This week, as we honor the life of Nelson Mandela, we hold the entire community in Newtown, Connecticut, in our hearts. December 14th is the one-year anniversary of the unthinkable tragedy that shook us all to our core. Since that chilling day, we have mourned. We also have witnessed extraordinary breakthroughs, with unprecedented support from the White House, an open national dialogue about mental health and careful consideration of the health care and education of our children. Progress has been made this year, particularly with the long-overdue implementation of mental health parity under the Affordable Care Act. There is hope!
At the Flawless Foundation, we work with children who share many of the challenges that Adam Lanza struggled with for his entire life. The good news is that almost every day we see hope, healing and the spark of light in our children. But we still have a long way to go in changing the prejudice that surrounds the misunderstanding of mental illness.
Adam Lanza and his mother Nancy are no longer alive, but the insidious discrimination that plagued them still persists. The state of Connecticut's recent report has unleashed another round of judgment against two people who were victims of a system and a society that failed them. Instead of being recognized as a person with a medical condition who committed terrible acts, Adam is being villanized by many, while his mother is being blamed as an incompetent parent. Though Mrs. Lanza may have had mental health challenges herself and made poor choices, she remained fiercely committed to Adam's well being and education despite the overwhelming burden of his care and barriers to access appropriate services.
In the aftermath of these tragedies, I often pose challenging questions for us to consider. We all agree that what Adam Lanza did was unspeakable and we will never know the definitive reason for his motives -- yet perhaps the more complex question is where did we learn that judgment is acceptable? Adam Lanza's aunt, Marsha Lanza has described the painful stigma that has affected the entire extended family. Her children have been taunted and she has been shamed in public because of their last name. Where did we get permission to attack, make assumptions and publicly slander rather than recognize the reality of a family living with an illness that affects everyone around them?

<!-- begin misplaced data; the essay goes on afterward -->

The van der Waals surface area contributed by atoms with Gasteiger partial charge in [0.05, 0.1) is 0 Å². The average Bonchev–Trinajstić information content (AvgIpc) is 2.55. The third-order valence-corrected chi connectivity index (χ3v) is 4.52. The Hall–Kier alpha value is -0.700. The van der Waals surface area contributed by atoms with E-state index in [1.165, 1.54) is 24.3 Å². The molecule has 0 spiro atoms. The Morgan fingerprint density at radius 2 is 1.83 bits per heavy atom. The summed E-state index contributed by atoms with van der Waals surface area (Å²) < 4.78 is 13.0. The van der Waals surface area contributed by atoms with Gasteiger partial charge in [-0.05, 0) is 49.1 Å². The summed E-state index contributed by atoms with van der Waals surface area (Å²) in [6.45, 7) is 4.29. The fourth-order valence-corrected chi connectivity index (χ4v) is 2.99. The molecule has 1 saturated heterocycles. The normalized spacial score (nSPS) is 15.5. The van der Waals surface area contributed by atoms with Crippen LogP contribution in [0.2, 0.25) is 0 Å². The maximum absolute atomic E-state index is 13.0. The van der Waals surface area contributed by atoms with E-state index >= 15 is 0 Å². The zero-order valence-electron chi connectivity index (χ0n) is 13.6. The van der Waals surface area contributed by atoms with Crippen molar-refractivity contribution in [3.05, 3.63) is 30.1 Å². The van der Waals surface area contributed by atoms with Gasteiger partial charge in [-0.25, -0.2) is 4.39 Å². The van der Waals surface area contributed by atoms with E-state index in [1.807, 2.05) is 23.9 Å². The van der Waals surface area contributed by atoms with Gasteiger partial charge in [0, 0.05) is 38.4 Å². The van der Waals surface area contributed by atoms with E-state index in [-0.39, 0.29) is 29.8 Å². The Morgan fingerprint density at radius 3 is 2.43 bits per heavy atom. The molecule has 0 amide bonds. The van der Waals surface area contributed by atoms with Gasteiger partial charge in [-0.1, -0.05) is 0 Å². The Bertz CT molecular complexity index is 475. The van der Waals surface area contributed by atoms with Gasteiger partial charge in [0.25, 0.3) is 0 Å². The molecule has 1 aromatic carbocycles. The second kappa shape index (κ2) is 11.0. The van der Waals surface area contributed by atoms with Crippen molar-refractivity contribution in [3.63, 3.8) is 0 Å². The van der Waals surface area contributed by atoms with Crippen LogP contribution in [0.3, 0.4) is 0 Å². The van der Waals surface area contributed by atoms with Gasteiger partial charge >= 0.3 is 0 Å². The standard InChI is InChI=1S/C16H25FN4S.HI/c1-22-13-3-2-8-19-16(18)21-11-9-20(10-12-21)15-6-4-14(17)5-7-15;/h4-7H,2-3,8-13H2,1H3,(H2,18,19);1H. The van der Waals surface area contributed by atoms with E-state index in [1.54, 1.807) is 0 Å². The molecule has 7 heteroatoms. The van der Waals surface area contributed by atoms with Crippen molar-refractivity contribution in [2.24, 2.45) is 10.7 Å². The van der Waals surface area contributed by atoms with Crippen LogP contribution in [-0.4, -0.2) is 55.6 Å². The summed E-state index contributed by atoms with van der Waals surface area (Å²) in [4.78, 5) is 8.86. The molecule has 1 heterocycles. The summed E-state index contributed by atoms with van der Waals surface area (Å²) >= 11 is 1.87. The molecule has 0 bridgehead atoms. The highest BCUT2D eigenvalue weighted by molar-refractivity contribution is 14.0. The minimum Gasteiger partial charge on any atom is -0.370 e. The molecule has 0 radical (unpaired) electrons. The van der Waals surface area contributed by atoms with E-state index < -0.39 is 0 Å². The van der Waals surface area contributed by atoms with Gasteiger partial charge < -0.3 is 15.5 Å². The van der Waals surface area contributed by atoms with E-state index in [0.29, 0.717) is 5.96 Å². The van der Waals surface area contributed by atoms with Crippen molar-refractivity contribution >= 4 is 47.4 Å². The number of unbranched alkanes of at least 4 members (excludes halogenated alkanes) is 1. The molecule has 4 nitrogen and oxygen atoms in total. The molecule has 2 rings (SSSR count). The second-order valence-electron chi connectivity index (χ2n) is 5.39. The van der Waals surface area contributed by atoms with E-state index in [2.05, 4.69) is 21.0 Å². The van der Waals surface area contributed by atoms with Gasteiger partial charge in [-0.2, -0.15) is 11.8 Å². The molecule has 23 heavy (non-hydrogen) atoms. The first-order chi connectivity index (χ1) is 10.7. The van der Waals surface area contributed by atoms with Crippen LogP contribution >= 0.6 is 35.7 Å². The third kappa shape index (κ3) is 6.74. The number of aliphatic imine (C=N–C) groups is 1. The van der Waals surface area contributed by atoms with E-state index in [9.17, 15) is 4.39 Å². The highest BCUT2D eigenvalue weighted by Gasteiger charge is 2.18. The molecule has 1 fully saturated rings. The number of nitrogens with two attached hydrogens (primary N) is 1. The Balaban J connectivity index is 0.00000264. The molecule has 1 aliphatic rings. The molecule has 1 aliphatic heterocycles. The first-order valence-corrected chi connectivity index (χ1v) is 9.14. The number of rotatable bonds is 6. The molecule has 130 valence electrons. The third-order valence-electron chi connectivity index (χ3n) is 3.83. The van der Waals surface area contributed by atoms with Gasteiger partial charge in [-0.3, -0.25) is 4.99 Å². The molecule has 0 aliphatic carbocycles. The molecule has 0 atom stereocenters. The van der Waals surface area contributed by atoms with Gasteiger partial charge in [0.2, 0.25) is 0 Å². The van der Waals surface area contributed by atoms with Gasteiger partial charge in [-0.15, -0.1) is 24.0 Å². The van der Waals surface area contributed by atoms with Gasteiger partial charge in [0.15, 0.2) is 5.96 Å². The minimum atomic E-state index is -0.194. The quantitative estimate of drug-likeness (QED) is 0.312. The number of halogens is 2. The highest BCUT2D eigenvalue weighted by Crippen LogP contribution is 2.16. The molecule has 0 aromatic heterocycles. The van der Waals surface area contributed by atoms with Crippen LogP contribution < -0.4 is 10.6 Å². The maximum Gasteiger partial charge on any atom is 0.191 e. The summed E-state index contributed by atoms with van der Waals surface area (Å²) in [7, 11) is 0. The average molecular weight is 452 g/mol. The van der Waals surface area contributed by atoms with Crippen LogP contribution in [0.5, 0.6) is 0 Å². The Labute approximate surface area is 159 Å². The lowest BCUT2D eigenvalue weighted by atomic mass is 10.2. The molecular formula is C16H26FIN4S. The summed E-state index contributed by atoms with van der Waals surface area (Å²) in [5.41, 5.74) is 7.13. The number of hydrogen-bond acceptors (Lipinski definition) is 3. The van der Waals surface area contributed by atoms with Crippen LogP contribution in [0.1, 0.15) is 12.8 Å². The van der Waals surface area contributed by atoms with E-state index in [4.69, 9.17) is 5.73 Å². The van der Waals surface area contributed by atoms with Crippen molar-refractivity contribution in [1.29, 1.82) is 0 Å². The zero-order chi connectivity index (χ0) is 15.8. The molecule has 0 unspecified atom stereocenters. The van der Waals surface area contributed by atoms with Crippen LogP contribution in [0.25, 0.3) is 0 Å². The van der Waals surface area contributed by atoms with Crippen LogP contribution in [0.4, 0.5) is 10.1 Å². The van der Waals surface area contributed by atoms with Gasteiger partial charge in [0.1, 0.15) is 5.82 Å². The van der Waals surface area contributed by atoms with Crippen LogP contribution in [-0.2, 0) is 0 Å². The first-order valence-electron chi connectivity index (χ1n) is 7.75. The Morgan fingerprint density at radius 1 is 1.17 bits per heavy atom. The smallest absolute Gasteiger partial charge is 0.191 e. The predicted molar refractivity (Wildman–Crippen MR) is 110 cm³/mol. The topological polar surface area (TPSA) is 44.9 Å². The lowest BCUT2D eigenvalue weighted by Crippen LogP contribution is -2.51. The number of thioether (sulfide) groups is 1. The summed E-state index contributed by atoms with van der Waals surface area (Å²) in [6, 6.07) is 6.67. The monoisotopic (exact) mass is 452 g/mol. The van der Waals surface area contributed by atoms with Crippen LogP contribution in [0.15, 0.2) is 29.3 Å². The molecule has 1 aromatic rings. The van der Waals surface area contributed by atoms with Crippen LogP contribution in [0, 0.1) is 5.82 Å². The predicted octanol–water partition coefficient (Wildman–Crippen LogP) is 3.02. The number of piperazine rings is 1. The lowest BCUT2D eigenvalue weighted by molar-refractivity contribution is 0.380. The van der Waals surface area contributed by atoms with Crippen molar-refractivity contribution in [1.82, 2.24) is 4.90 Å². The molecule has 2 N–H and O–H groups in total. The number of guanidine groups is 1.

After the Aurora shootings, I asked if hatred is a choice, if we truly have any other option but to offer compassion to those who suffer from these physical disorders of the brain that are compounded by community and societal factors? While the anguish was paralyzing for us all during those cold days of December 2012, perhaps it helped us to try and forget, to exclude Adam and Nancy Lanza from the death toll? A few months after the dust had settled, I pointed out this example of disenfranchisement and asked if we truly believed that the heartbeat and breath of one person was more important than another?
Now I pose the question, how does it serve us to judge the Lanza family? Why do we feed this dynamic even in their passing? One thing we know for sure is that isolation and shame are harmful for people living with mental health challenges. It certainly seems that isolation exacerbated the situation of Adam Lanza and his mother. In reality, how does being alone and rejected by one's friends and family affect any person's well-being, mental health challenges or not? This is something within our power to take action and change. We must build caring communities that are more inclusive and promote healing for all.
As we send our global prayers and thoughts to Nelson Mandela and the community in Newtown, can we expand our hearts to include Adam, a young man who died from a life-threatening medical condition, and his mother, Nancy, who was his sole caregiver? Can we borrow a tiny drop of the dignity and respect from the beautiful pageantry of Nelson Mandela's funeral to acknowledge the heartbreaking passing of this mother and son? I can't help but think that choosing love over hate is probably good for the collective karma and soul of our country. I wonder what Nelson Mandela would say?
"It always seems impossible until it's done." - Nelson Mandela
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